'This bill gives distracted drivers good reason to put their phone down,' Matt Austin says​

News 6 leads effort to change law

By Melodi Smith - Multimedia Journalist, Emilee Speck - Digital journalist

TALLAHASSEE, Fla. - News 6 anchor Matt Austin began his testimony before the Florida Legislature's Judiciary Committee in Tallahassee Thursday to implore lawmakers to approve House Bill 33.

Austin shared this story that began in September 2016, when he suffered a severe concussion in a crash involving a suspected distracted driver, and that's how the "Driving Change" initiative was born. The initiative's goal is to make texting and driving a primary offense.

Share your distracted driving story with News 6, here

 "Forty-six states have primary enforcement (for texting and driving), but we (Florida) do not," Austin said. "As you know all legitimate data shows primary enforcement saves lives." 
 

Watch Austin's full testimony, below: 

News 6 has covered several stories to get results and speak to the people directly affected by texting and driving.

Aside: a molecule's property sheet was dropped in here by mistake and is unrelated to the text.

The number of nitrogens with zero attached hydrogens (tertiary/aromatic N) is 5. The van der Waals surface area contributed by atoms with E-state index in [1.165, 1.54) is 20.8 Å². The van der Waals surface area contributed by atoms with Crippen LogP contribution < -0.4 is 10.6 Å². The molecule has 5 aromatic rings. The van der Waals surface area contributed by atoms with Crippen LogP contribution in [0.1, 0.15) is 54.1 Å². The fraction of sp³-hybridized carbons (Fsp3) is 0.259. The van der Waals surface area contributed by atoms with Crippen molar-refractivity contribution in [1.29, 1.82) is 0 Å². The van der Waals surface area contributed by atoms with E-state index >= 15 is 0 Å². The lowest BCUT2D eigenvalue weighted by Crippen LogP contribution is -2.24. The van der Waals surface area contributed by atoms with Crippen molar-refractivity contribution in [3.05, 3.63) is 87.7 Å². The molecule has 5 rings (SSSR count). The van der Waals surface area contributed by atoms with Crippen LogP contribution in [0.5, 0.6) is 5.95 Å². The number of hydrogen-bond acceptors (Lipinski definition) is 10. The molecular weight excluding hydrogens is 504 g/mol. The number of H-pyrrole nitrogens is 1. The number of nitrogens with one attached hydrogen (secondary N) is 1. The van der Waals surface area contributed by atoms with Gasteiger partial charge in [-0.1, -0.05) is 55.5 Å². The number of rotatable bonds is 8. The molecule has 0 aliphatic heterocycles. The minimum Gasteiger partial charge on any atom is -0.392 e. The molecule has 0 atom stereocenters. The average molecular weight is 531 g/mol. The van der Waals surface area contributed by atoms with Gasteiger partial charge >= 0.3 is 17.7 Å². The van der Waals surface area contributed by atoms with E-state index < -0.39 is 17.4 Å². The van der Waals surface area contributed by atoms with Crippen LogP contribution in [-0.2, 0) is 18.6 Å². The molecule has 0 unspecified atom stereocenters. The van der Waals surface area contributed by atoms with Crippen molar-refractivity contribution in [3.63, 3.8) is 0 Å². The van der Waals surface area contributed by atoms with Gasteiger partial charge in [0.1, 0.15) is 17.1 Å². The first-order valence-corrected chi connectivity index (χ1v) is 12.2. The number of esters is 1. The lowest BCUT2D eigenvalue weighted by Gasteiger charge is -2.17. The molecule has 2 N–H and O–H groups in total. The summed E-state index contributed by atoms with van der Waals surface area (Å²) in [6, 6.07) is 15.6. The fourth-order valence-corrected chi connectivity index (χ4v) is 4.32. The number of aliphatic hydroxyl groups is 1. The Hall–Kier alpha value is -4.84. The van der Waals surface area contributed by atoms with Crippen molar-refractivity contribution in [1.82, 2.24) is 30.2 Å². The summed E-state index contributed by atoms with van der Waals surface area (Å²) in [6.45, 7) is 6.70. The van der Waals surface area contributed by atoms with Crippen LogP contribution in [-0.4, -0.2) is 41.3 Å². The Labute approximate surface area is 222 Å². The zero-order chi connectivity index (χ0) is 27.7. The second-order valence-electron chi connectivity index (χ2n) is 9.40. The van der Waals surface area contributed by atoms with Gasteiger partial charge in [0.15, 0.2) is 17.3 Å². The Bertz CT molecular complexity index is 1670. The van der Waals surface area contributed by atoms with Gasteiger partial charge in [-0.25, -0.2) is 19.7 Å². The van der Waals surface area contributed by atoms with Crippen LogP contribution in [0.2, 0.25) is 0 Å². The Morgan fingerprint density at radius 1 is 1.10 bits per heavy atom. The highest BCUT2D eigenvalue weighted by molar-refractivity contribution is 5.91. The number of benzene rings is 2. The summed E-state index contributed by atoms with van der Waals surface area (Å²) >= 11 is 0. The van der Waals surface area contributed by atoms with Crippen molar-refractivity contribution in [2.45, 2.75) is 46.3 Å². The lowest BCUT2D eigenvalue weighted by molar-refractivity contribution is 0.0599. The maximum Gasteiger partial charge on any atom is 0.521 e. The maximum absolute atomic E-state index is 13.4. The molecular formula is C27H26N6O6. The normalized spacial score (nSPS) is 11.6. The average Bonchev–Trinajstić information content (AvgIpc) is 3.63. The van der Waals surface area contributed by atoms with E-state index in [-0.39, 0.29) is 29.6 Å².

"I have heard lawmakers argue that this may not affect the problem, but I don't know about you, but I am not going to pay $120 in court costs and tickets to send one text message," Austin said.  "We have the opportunity to do something very special and rare in this building today. You have a well-written bipartisan bill with a bunch of support that protects Floridians from all angles." 
 

Last year, lawmakers told Austin that they didn't have the data to back up the need for such legislation.

In late 2017 lawmakers introduced bills in the Senate and House that would make distracted driving in Florida illegal. Both bills, HB 30 and SB 90, have been moving swiftly through committees.

The Lake County Commission passed a narrow resolution to support legislation that makes texting and driving a primary offense.
 

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